Aleteia logoAleteia logo
Aleteia
Saturday 18 September |
Saint of the Day: Bl. Daudi Okelo and Bl. Jildo Irwa
home iconArt & Culture
line break icon

The mystical drawings of St. John of the Cross

JOHN

Public Domain

Daniel Esparza - published on 12/07/17

A look at the preliminary sketches that summarize the argument of the saint's book in a clear, straightforward manner.

The Ascent to Mount Carmel (Subida al Monte Carmelo, in the original Spanish) is probably the best-known spiritual treatise of the Spanish Baroque. Written between 1578 and 1579 by St. John of the Cross — “the most mystical of all poets, and the most poetic of all mystics” — after his escape from prison, this book is a detailed, systematic, thorough explanation of ascetic life, mystical union with Christ and negative theology. In fact, when read alongside The Dark Night of the Soul – another of John of the Cross’ treatises — and The Living Flame of Love and the “Spiritual Canticle” (all of them considered to be some of the greatest works of all times in both Spanish Literature and Christian mysticism), one discovers a common trace: a narrow path that goes from both earthly and spiritual privations to the summit of Mount Carmel itself, where “only the honor and glory of God dwells.” This is, of course, a metaphorical image of the soul’s ascent towards the unio mystica, after leaving appetites and ties (cuidados, “cares,” the saint would write) behind.

The book, it must be said, is not an easy nor a quick read. Divided into three sections, and thought of as a commentary on the saint’s own allegorical poem The Dark Night, the treatise describes a  of inner purgation that might be hard to follow at times. Having studied at the University of Salamanca, John of the Cross uses both scholastic philosophy jargon and the theological fundamental language of the 16th century to refer to both psychic and spiritual realities we might address in different terms today.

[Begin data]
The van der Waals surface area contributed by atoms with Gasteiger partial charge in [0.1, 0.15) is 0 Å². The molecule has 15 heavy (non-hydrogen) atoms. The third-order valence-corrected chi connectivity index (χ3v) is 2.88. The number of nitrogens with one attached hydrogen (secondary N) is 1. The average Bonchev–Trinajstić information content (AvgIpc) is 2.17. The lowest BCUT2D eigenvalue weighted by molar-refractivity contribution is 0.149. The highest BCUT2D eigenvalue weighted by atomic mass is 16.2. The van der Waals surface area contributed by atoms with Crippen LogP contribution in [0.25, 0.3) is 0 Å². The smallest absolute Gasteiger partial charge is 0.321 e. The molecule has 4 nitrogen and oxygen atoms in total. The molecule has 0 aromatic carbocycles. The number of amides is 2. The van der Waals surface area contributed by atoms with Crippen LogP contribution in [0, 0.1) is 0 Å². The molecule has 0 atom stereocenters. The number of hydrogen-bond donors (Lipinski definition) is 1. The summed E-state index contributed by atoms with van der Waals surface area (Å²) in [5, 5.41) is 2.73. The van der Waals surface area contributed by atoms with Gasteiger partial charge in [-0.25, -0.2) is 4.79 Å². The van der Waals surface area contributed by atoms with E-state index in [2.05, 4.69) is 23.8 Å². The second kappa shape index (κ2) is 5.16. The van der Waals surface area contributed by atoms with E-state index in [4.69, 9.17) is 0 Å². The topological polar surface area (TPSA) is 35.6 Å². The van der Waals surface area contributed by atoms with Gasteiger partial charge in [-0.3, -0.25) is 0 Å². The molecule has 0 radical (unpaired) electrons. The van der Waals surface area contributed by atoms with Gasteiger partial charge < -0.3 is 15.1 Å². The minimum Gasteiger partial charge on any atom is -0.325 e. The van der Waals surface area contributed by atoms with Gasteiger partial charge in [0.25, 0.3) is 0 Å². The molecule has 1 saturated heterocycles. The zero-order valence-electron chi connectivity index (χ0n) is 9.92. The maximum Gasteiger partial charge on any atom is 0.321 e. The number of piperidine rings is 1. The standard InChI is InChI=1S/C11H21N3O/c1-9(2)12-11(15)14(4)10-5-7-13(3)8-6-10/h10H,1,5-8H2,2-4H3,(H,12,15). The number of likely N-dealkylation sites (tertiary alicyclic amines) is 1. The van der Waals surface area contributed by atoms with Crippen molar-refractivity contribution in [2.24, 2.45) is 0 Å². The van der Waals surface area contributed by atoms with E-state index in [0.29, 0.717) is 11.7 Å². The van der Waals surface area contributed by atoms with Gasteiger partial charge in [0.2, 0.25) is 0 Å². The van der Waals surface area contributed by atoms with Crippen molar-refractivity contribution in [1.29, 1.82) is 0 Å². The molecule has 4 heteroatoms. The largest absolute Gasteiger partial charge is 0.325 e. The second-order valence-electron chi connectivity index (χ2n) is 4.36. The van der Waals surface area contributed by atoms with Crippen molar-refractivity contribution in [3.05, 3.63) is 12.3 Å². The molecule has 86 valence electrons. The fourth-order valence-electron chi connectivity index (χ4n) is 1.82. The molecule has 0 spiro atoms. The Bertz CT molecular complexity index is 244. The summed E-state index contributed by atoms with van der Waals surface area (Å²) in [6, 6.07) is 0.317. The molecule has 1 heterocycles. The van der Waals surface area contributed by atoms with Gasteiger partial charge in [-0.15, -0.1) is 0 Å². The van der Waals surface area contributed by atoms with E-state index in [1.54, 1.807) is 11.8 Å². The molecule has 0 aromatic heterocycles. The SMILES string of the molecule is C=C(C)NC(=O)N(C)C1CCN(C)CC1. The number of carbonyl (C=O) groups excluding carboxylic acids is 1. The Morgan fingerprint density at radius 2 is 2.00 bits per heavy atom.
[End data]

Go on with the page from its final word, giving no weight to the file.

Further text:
But John of the Cross also made some, let’s say, preliminary sketches that summarize the argument of his book in a clear, straightforward manner. In fact, he not only drew the Mount and the narrow path that leads to its summit, but also included two paths that lead elsewhere, and reduced his 3-section treatise to a few aphorisms and rhymes one can read in the drawings below. We have included the original drawing by John of the Cross (in Spanish); a later, more elaborate drawing (also in Spanish); and two English translations made after the original.

THE ASCENT OF MOUNT CARMEL
Fair Use
THE ASCENT OF MOUNT CARMEL
Public Domain
THE ASCENT OF MOUNT CARMEL
Public Domain

THE ASCENT OF MOUNT CARMEL
Fair Use
Tags:
HistoryHumanitiesSaints

Support Aleteia!

If you’re reading this article, it’s thanks to the generosity of people like you, who have made Aleteia possible.

Here are some numbers:

  • 20 million users around the world read Aleteia.org every month
  • Aleteia is published every day in seven languages: English, French, Italian, Spanish, Portuguese, Polish, and Slovenian
  • Each month, readers view more than 50 million pages
  • Nearly 4 million people follow Aleteia on social media
  • Each month, we publish 2,450 articles and around 40 videos
  • We have 60 full time staff and approximately 400 collaborators (writers, translators, photographers, etc.)

As you can imagine, these numbers represent a lot of work. We need you.

Support Aleteia with as little as $1. It only takes a minute. Thank you!

Daily prayer
And today we celebrate...




Top 10
1
Kathleen N. Hattrup
Pope considers what to do with pro-abortion Catholic politicians
2
communion
Philip Kosloski
How receiving Holy Communion can drive away demons
3
Berthe and Marcel
Lauriane Vofo Kana
This couple has the longest marriage in France
4
CROSS
Philip Kosloski
Why is the feast of the Holy Cross celebrated on September 14?
5
Mathilde De Robien
How a lost masterpiece of sacred art was discovered thanks to chi...
6
Kathleen N. Hattrup
On same-sex unions, Pope says Church doesn’t have power to change...
7
SAINT ANTHONY OF PADUA
Philip Kosloski
This prayer to St. Anthony is said to have “never been known to f...
See More
Newsletter
Get Aleteia delivered to your inbox. Subscribe here.